Subscription only is the CPA driven wet dream of greedy corporate types who would like to see us as CAD cotton pickers toiling in their fields. They want pay up and shut up and not pay us because we earned it from you. The technical aspects of subs only is so onerous that while Autodesk does not talk about problems implementing this they surely have them. I can see many heated conversations between Autodesk and major customers who will force a two tier system over time. I think Autodesk will have to relent on this and allow seats and subs or lose too many sales from major accounts who will only work with seats. If they give major accounts the right to new seats where will they then draw the line on who qualifies? Autodesk is gambling I think that there will not be to much loss over this and that will inspire others to follow suit. If they all become subs plantation owners then we all will become chattel with the choice only of what plantation to toil at. Once again the metric of punishing legitimate users is trotted out in part by a desire to end piracy with the not insignificant benefit to the plantation owners of data hostage taking making you pay forever. Who owns your intellectual creations if you have to keep renting the ability to use it from a plantation owner anyway? Certainly not you.

So SE has this remarkable dumb thing by Autodesk given to them along with the continued atrophy of the desire of SW users to be a paying part of SW. SW remember was down last year and will be this year. Both Dassault and Autodesk try to give customers to SE but I figure SE has no intent to entice or pursue these pilgrims wandering around looking for a place that wants them the old fashioned way. Namely by earning their loyalty to begin with by what is there and in the future by continued improvements.

I find that stopping maintenance for SE has been painless and work will continue for years to come with ST8. Because SE sold me a permanent seat this can be done. This decision was based upon what is good for me with my money based on my judgement for value received. I most certainly recommend a seat of SE to those who do not have it for to you it will be new and powerful. You may elect to drop it later as I did but try it out.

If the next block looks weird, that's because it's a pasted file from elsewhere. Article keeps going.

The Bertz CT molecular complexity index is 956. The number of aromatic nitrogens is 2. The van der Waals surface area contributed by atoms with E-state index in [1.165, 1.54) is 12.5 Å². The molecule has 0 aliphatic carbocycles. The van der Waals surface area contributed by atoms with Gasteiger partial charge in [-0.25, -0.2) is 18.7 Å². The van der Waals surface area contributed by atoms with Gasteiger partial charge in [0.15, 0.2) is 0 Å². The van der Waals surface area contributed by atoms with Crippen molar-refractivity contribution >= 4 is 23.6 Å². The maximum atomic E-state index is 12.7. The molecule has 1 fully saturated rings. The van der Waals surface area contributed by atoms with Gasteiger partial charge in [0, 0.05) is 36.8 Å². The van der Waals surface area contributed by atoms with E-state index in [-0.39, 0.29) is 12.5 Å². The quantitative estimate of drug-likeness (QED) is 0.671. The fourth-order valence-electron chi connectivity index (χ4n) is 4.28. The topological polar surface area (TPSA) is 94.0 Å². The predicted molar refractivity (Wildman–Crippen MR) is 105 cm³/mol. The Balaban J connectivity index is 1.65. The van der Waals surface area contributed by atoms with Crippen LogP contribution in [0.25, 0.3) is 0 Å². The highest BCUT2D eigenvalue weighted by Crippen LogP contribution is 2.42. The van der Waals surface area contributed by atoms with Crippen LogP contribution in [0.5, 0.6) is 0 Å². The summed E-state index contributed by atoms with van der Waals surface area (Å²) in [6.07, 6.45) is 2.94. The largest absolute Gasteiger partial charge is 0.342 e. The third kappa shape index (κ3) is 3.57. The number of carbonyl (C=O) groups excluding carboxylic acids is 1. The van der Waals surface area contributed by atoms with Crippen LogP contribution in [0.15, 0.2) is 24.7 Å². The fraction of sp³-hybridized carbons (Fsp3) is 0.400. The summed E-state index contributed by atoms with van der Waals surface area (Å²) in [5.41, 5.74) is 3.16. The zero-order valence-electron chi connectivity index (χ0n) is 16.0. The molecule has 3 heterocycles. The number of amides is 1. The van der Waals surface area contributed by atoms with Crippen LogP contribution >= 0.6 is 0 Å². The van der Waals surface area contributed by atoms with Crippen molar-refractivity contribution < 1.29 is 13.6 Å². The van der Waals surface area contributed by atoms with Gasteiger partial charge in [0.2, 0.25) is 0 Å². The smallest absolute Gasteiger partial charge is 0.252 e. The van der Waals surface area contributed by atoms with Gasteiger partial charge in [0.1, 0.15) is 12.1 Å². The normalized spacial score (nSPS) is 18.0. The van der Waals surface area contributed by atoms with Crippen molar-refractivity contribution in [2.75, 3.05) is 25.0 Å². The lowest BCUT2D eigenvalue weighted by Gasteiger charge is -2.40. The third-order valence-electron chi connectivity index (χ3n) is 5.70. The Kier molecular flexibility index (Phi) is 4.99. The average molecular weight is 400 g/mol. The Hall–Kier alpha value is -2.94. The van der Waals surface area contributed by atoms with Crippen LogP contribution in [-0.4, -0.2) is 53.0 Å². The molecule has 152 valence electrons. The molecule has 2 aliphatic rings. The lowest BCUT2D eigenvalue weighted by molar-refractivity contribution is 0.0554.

Just don’t expect Siemens to manifest a desire to see market share growth for SE. Don’t expect to find users easily so SE will require you to absorb the cost of training nine times out of ten. I don’t like Mastercam or SW but as a business owner if I had to consider hiring a number of trained individuals I would be compelled to look at them. It did not have to be this way but it is and for a company like SE to have been around as long as SW and still be this small is a remarkable testament to the short sightedness of SE’s various overseers from the past and today. Get that one pack of lady fingers out and light them off and celebrate with UGS the grand vision of this year for SE being worse than last year.

The Cost Of CAM Automation

Some years ago I had a demo of Featurecam. At the time I was using VX now ZW3D and while I could cut parts there were things involved to do so I did not like. Things like having to create a surface where the cut path would extend past the part perimeter so I could generate a more efficient tool path. So the idea of feature recognition was of interest to me and I wanted to see Featurecams version of this. Keep in mind this was probably five or six years ago so I have no idea what the current capabilities are.

The auto part cutting toolpath the guy pulled up dropped my jaw on the table. One click and there was this magical stuff on the screen. But then it went downhill quickly because when I asked for specific finishing strategies he could not do it. I presume shame on him for not spending the time to learn 3D. If I was selling software I sure would not decide learning all about it was to hard but he did. But the other thing I decided was there were to many complexities to make it work. VAR’s take note. Featurecam lost any chance with me because they sent an incompetent out to demo and sadly he was the only demo jock Featurecam had around here.